The program that gave Heather her start became Educators Rising three years ago. Now, nearly 500 students are enrolled in EdRising programs in high schools in Ansonia, Bristol, Hartford, Danbury, East Hartford, Farmington, Hamden, Manchester, Naugatuck, New Haven, New London, Norwich, Groton, Stamford, Torrington, Waterbury, and Windsor, as well as New Britain.
Some 83 percent of those enrolled are students of color. This could have an impact on Connecticut’s drive to increase the diversity of its educator workforce. Educators of color have surpassed 11 percent of the total workforce in recent years, and efforts are ongoing to achieve more progress.
Local Students Win Top Honors at National EdRising Conference
Twenty-six EdRising students from New Britain, New Haven, and Waterbury were among 3,000 students who attended the National Educators Rising Conference in Orlando in late June. Four of the New Britain High School students placed in the top five in the nation in their respective competitions.
Milon Angelo, who graduated from NBHS in June, placed first overall in a competition in Lesson Planning and Delivery in a CTE (Career and Technical Education) Classroom, focusing on student engagement. He plans to attend Central Connecticut State University in the fall, majoring in Secondary Education with a concentration in English.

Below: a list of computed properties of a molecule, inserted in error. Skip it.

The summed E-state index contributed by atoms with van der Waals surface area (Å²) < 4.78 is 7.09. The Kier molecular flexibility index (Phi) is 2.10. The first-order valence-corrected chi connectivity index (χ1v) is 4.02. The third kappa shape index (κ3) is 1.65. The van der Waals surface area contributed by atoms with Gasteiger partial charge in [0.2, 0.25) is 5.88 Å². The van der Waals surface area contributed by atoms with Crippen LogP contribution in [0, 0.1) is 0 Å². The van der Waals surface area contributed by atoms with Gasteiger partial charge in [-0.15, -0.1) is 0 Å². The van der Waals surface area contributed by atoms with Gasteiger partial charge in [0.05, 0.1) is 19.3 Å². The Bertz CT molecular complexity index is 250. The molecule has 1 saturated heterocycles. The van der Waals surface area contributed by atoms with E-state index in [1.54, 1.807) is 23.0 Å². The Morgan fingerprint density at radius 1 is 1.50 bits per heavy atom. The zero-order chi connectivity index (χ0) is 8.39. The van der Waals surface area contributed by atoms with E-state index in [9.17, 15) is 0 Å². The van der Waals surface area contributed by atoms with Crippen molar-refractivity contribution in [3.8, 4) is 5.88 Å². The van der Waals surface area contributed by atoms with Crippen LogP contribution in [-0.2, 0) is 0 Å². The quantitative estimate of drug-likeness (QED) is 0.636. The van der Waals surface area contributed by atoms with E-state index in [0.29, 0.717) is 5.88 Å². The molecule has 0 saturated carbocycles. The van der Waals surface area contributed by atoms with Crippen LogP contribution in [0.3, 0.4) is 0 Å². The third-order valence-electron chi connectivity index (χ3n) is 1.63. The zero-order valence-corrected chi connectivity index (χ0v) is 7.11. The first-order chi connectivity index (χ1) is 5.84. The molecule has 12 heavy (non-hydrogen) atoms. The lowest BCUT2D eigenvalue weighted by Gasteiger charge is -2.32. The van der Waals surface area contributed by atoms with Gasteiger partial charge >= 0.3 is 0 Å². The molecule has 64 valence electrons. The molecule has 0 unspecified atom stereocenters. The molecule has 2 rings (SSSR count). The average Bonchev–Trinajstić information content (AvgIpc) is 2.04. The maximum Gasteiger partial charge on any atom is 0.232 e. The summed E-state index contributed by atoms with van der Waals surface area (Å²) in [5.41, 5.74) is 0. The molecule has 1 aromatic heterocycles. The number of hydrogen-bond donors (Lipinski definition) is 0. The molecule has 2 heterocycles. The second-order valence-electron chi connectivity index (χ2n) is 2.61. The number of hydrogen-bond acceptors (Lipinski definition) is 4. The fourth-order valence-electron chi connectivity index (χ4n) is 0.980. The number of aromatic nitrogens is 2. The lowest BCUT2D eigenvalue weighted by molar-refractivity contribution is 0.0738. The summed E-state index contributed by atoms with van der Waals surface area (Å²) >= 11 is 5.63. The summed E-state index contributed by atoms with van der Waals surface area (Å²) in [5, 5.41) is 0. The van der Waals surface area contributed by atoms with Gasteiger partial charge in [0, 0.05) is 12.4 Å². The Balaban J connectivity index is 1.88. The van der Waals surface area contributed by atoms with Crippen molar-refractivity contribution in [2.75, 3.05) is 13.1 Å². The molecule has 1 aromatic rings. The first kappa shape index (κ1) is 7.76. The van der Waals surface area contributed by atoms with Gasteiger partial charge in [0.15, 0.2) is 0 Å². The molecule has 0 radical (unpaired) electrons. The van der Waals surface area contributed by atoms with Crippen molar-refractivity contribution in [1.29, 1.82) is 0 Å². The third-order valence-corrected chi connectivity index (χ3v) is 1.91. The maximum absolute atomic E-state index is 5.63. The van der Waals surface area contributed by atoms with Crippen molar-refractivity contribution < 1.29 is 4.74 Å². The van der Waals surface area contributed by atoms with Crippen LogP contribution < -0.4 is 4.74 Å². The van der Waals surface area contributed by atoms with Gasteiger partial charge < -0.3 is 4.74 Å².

Said Ms. Marquez, “We need more Black, male teachers, and Milon is a Black male who is passionate about fostering relationships with his future students and creating a culturally affirming classroom. We are so proud of him and all our students and their efforts at the conference.”
EdRising students at Central Connecticut State University
Don’t Wait, Get Involved
What advice would Ms. Miano give to high school students who might be considering enrolling in the EdRising program?
“Get Involved. Don’t wait it out because you are unsure,” she said. “I cannot stress it enough. I experienced quite a few hardships in my early high school years. If I hadn’t become so involved in the education pathway in high school, I don’t think I would have had nearly as many of the opportunities I’ve had over the years.
“I have seen students enter our program a bit unsure of whether to go into education. Then, all of a sudden, they reach a moment of epiphany and realize they have found their calling. They can truly see themselves entering this profession.”
Ms. Miano has completed her seventh year of teaching while earning a master’s from the University of Saint Joseph.
From a Dream to a Passion
“I was able to turn a dream into a passion,” she said. “Schooling always came relatively easy for me. However, the education pathway challenged me in a way I didn’t know I needed. By getting involved, I was challenged beyond the limits I originally set for myself and soon found that I was able to achieve so much more. The EdRising program is a monumental program that can truly model what good teaching is all about.
“It amazes me how much I’ve accomplished in seven years, and I know that I have so much more to offer as I continue to learn and grow. I am proud that I have been able to give back to the community and district that helped raise me.”